Can-Do Voodoo

Gumbo's in season— with two plays set among Louisiana's Cajun crew now simmering on Manhattan stages. The Women of Orleans is a full-blooded, spicy stew of a piece, bursting with authentic regional flavor though played in a nearly bare space with minimal props. The Knee Desires the Dirt has designer Peter Harrison's sumptuous hanging vines and swamp grasses, but that's as close as the insipid production gets to evoking the real thing. The Women of Orleans bewitches from its opening sequence: a black woman in 19th- century servant costume dances in, balancing a basket on her head and singing a lilting French song to a viola's lush accompaniment. As she sways, skirts swirling, she rubs her hands in strange ritualistic motions. Soon, the music shifts tempo, and we hear the self-satisfied laughter of white men in tuxedos as they spill onto the stage, smoking and glad-handing. Suddenly we are in a world of mystery and sensuality where race, privilege, and sex scent the heady atmosphere.

Like her memorable Mad Shadows last season, The Women of Orleansis another of director Kristin Marting's gestural creations. Using repeated symbolic movement to represent feelings, she synthesizes minimal dialogue, stylized action, and music into compressed visceral drama.

Four women and four men of different racial shadings play out their bloody, lustful destinies in post­Civil War New Orleans. By the end, we'll have seen a rape, a cold-blooded shooting, a vengeful stabbing, and an attempted lynching. Throw in a couple of drownings, and scarcely a character is left breathing.

Rachel Leslie, left, and Leslie Jones in The Women of Orleans: a Delta gut shot
Jamey O' Quinn
Rachel Leslie, left, and Leslie Jones in The Women of Orleans: a Delta gut shot

Details

The Women of Orleans
By Kristin Marting
HERE
145 Avenue of the Americas
647-0202

The Knee Desires the Dirt
By Julie Hťbert
Theatre Four
424 West 55th Street
239-6200

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The women are a savvy black servant, a coquettish quadroon, the bored young wife of an aristocratic patriarch, and the rebellious new wife of the patriarch's son. The male characters include the patriarch, who's determined to keep "the Negro" down, his ineffectual son, and a set of half brothers, one white, one quadroon. Nearly everyone covets someone forbidden. Where the powerful take, the powerless make voodoo.

All of this is acted out to Matthew Pierce's original score, which, played by a very fine five-piece ensemble, leaps from elegant waltzes to eastern Gypsy strains to pulsing jungle rhythms. In Mattie Ullrich's gorgeous period costumes— deep-red satins and velvets for the women— the spectacle is mesmerizing. And each scene of violent mayhem is transfixing.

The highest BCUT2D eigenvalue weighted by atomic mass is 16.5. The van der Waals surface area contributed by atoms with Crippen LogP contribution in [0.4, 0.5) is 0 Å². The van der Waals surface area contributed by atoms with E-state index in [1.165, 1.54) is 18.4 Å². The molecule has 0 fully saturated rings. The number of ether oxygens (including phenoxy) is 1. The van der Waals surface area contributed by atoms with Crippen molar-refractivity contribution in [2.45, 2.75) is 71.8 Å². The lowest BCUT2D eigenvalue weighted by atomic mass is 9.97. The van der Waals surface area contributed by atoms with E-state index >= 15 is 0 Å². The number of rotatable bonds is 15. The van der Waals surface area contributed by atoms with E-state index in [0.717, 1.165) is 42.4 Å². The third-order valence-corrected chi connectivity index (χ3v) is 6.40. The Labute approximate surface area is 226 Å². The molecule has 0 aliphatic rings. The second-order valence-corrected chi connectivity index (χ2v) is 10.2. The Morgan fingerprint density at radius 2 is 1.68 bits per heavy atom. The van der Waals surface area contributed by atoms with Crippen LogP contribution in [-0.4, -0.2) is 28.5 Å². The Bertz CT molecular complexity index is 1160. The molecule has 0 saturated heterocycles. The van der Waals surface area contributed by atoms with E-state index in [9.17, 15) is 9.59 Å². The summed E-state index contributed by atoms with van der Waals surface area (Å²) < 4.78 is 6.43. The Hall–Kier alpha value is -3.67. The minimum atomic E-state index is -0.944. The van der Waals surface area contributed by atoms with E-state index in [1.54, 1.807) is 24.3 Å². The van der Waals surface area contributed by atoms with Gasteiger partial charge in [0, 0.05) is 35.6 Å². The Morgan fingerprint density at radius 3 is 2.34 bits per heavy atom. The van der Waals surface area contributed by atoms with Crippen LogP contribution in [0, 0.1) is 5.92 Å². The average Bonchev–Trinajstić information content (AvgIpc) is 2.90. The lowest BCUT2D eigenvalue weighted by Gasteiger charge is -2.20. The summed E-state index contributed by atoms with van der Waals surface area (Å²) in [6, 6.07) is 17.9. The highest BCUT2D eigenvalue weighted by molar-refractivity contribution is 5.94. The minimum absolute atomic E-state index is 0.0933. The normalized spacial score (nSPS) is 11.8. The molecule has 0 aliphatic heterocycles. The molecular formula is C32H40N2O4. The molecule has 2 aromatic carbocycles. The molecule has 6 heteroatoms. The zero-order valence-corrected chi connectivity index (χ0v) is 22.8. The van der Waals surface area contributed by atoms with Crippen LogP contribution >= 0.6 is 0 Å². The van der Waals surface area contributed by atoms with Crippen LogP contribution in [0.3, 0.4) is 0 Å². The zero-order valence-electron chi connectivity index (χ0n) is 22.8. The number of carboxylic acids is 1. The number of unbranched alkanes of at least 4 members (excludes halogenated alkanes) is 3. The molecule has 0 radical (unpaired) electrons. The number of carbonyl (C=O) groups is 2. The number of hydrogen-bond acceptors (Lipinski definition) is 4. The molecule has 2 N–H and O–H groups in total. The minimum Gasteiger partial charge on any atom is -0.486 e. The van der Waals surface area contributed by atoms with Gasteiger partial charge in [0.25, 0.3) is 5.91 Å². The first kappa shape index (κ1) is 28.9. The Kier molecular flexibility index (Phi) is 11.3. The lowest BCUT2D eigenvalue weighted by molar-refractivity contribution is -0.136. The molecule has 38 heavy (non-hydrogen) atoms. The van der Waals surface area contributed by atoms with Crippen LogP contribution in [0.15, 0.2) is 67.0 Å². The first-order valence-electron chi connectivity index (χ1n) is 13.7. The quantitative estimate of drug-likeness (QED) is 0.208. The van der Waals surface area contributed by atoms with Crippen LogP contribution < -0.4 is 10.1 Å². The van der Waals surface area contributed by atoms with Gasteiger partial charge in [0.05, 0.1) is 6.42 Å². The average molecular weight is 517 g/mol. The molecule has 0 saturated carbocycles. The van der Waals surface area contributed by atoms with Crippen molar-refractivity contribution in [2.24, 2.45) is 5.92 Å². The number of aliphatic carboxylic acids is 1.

The actors are uneven, but most are good and several are standouts: Rachel Leslie smolders as the quadroon beauty, Leslie Jones brings wily intelligence to the lowly servant Clemence, and Richard Toth is chilling as the autocratic, arrogant father convinced of the rightness of his racist moral code.

The one weakness in the production is its tendency to have the characters make literary pronouncements about equal rights, self-definition, or other broad abstractions. Some of the relationships are also a bit murky. But these are small quibbles about a piece that gets you in the gut.

Playwright Julie Hébert suffers a more serious case of literary pretension in The Knee Desires the Dirt. The play, set in present-day Thibodaux, Louisiana, tells the story of Christine, a biology teacher haunted by the ghost of her late husband— he likes to fondle her breasts while she lectures her class about the evolution of the cell and its metaphorical implications.

Then there are Christine's more earthly problems. Her implacable mother Althea is refusing to continue chemo, and her 13-year-old daughter Denise wants to see what sex is like. Mothers and daughters snipe at one another: Althea especially never lets up about Christine's no-account boyfriend, who borrows her money and car.

Most of the first act is static. Some issues are dragged to a resolution in the second act, but Christine only rarely gels as a character. Still, there is some clever and amusing writing, and a couple of sequences show that Hébert may be capable of much better. In one scene, a disturbed but keeping-herself-in-check Christine deals with confused and vulnerable Denise after her first sexual experience.

Denise, animated delightfully by Sarah Rose, is given the best lines: the actress is natural as an adolescent— curious, spirited, irreverent. But Denise is the only one of these women to wholly inhabit the flesh-and-blood world. Christine, whom Barbara Gulan never makes quite credible, has silly scenes with that dead hubby. And as Althea, Lynn Cohen— clearly an excellent actress— is given the thankless task of painting her face blue and digging in the dirt with her fingernails.

It would be hard to pull off Hébert's supernatural or eccentric moments in any case, but director Susana Tubert's anemic production doesn't begin to create an atmosphere that would make them credible. It's all played like a generic contemporary comedy sprinkled with Howard Johnson Creole sauce.

 
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